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5 Tips for Connecting with your Teen Daughter

Teen girls are one of the great mysteries of life. I know because I was one of them not that long ago. (Okay, it was like twenty years ago, but does it count that I still sometimes feel like I’m 18?)

Not only do their parents not understand them, they don’t even understand themselves. So many things are changing all at once including the way they see themselves, their peers, the opposite sex, their parents and the world around them. Trying to connect with your teen daughter can sometimes feel daunting and totally overwhelming.

Here are some tips for how to create a deeper connection with your teen daughter – especially over the holiday season. 

  1. Find out her Enneagram number. If you haven’t already heard of the Enneagram, first of all, are you living under a rock? No, but really, I still love you even if you are a little out of the loop. Being in the loop is over rated. But the Enneagram is a test you can take not understand both your number and the way you relate to other people based on their Enneagram numbers. Take the test with you daughter and then do a bit of reading on how you relate to one another. This test will give you a great place to start when it comes to building connection with your teen girl.
  2. Ask about her love language. I’m guessing you already know about the love languages, but again, if you don’t you need to. This is an amazing tool to use in any close relationship you are apart of. Find  out how your girl gives and receives love. This way you can understand what’s important to her to feel seen, heard and understood and as a bonus you will gain insight into how she is reaching out to love you too. Maybe you love giving gifts but she really need words of affirmation. And perhaps the way she tries to show you her love is with those words that don’t mean as much to you. Overall, understanding the love languages and then learning to speak hers will be super helpful.
  3. Don’t try so hard. I know it’s really difficult to give your kids space, but I can assure you that when you push too hard, it will be met with resistance. This doesn’t mean you give up and don’t try, it just means you take a step back, and stay open. Instead of asking ten questions about how her day was and not letting her leave the room until she answers, ask one and don’t push if she’s not interested in a heart to heart. Tell her that you’re here for her and if she wants to chat later you’ll still be here. As a teen girl I was often more drawn to deep connection with my dad than my mom because of this very thing. My mom sometimes tried too hard (love you mom!), but my dad waited for me to come to him and I always knew he was there for me, even if he wasn’t always pursuing that connection.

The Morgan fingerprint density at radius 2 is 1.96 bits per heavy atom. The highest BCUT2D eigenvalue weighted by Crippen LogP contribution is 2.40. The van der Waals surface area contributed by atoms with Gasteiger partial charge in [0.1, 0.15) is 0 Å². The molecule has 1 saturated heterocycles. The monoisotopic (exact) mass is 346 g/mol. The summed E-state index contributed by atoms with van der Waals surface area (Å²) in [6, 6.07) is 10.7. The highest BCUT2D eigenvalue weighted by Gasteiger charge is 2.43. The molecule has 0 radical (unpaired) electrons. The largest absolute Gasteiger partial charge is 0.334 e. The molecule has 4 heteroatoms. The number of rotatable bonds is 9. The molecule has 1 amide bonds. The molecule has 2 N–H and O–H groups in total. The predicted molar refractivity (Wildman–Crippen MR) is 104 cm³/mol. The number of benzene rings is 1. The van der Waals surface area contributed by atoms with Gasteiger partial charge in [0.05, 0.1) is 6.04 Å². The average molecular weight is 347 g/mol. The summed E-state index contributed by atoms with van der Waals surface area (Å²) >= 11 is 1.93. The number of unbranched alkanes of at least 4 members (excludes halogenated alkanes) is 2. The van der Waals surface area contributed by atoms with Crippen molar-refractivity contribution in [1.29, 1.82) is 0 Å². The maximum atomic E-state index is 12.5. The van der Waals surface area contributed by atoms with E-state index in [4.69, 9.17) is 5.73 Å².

4. Be secure in yourself. This goes along with number three in that the more content you are with yourself, the less you will try to find affirmation in your kids. We often base our whole identity on being a mom but the dark side of this is that when our kids are rude or aloof, we take it personally. When they don’t want to be with us, we feel unlovable. And when they make decisions that are completely against everything we’ve taught them, we feel like we’ve failed as a parent. The more you can find your identity in who God says you are, and allow Him to meet your need for belonging and acceptance, the better mom you can be to your teen daughter. You can’t lead her where you haven’t already been, so do the hard work of understanding yourself as a daughter of God and you can teach her to do the same.
  5. Give love instead of judgement. The more you can communicate love and acceptance instead of shame or judgement, the more influence you will have in your daughters life. Likely when she messes up, she already knows it. Having you heap the shame on will only push her further away. Keep your love on towards her, especially when things are hard and you will become the safe place she turns to in good times and the bad.

Teen girls need the influence of their moms (and dads) more than ever. With all the pressure they are facing from their peers and the world, especially through social media, anxiety and depression are becoming more and more prevalent. If you can build a strong connection with your daughter using these tips, your voice will continue to have an impact on her life and decisions all throughout her teen years. Whether your connecting is already solid, or desperately needing repair, I pray these tips will help you build new bridges and form deeper connections between you and your girl.

Cheering for you always!

Heather

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